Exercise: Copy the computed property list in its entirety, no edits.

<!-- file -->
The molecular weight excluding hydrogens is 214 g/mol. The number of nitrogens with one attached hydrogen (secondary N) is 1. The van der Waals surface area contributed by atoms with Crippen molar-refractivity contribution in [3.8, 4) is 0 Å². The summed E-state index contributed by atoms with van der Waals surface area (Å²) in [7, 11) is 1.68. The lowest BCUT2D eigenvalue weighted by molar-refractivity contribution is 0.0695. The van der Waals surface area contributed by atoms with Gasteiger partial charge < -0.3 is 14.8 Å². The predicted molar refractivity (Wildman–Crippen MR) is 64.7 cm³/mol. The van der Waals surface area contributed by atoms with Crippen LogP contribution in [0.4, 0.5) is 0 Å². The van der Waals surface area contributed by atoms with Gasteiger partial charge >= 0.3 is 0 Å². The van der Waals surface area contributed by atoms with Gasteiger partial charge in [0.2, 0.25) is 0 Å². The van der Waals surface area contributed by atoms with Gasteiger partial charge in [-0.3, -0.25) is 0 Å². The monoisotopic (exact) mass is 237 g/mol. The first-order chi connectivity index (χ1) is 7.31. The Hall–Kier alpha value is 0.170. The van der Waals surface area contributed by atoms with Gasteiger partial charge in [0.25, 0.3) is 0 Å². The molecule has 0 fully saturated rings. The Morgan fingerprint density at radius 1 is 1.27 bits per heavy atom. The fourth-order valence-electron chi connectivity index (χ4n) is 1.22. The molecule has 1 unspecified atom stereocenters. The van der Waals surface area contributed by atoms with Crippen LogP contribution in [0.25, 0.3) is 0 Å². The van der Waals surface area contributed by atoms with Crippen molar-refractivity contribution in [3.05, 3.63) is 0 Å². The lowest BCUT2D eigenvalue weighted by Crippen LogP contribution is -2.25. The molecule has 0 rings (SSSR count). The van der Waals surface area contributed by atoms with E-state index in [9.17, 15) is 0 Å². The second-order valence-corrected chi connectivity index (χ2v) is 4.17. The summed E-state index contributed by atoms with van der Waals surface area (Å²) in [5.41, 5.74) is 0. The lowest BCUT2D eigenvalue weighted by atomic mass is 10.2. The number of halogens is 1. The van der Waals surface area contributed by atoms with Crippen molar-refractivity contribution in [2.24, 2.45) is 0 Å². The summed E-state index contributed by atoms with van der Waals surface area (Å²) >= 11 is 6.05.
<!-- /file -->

The molecular weight excluding hydrogens is 214 g/mol. The number of nitrogens with one attached hydrogen (secondary N) is 1. The van der Waals surface area contributed by atoms with Crippen molar-refractivity contribution in [3.8, 4) is 0 Å². The summed E-state index contributed by atoms with van der Waals surface area (Å²) in [7, 11) is 1.68. The lowest BCUT2D eigenvalue weighted by molar-refractivity contribution is 0.0695. The van der Waals surface area contributed by atoms with Gasteiger partial charge < -0.3 is 14.8 Å². The predicted molar refractivity (Wildman–Crippen MR) is 64.7 cm³/mol. The van der Waals surface area contributed by atoms with Crippen LogP contribution in [0.4, 0.5) is 0 Å². The van der Waals surface area contributed by atoms with Gasteiger partial charge >= 0.3 is 0 Å². The van der Waals surface area contributed by atoms with Gasteiger partial charge in [0.2, 0.25) is 0 Å². The van der Waals surface area contributed by atoms with Gasteiger partial charge in [-0.3, -0.25) is 0 Å². The monoisotopic (exact) mass is 237 g/mol. The first-order chi connectivity index (χ1) is 7.31. The Hall–Kier alpha value is 0.170. The van der Waals surface area contributed by atoms with Gasteiger partial charge in [0.25, 0.3) is 0 Å². The molecule has 0 fully saturated rings. The Morgan fingerprint density at radius 1 is 1.27 bits per heavy atom. The fourth-order valence-electron chi connectivity index (χ4n) is 1.22. The molecule has 1 unspecified atom stereocenters. The van der Waals surface area contributed by atoms with Crippen LogP contribution in [0.25, 0.3) is 0 Å². The van der Waals surface area contributed by atoms with Crippen molar-refractivity contribution in [3.05, 3.63) is 0 Å². The lowest BCUT2D eigenvalue weighted by Crippen LogP contribution is -2.25. The molecule has 0 rings (SSSR count). The van der Waals surface area contributed by atoms with E-state index in [9.17, 15) is 0 Å². The second-order valence-corrected chi connectivity index (χ2v) is 4.17. The summed E-state index contributed by atoms with van der Waals surface area (Å²) in [5.41, 5.74) is 0. The lowest BCUT2D eigenvalue weighted by atomic mass is 10.2. The number of halogens is 1. The van der Waals surface area contributed by atoms with Crippen molar-refractivity contribution in [2.24, 2.45) is 0 Å². The summed E-state index contributed by atoms with van der Waals surface area (Å²) >= 11 is 6.05.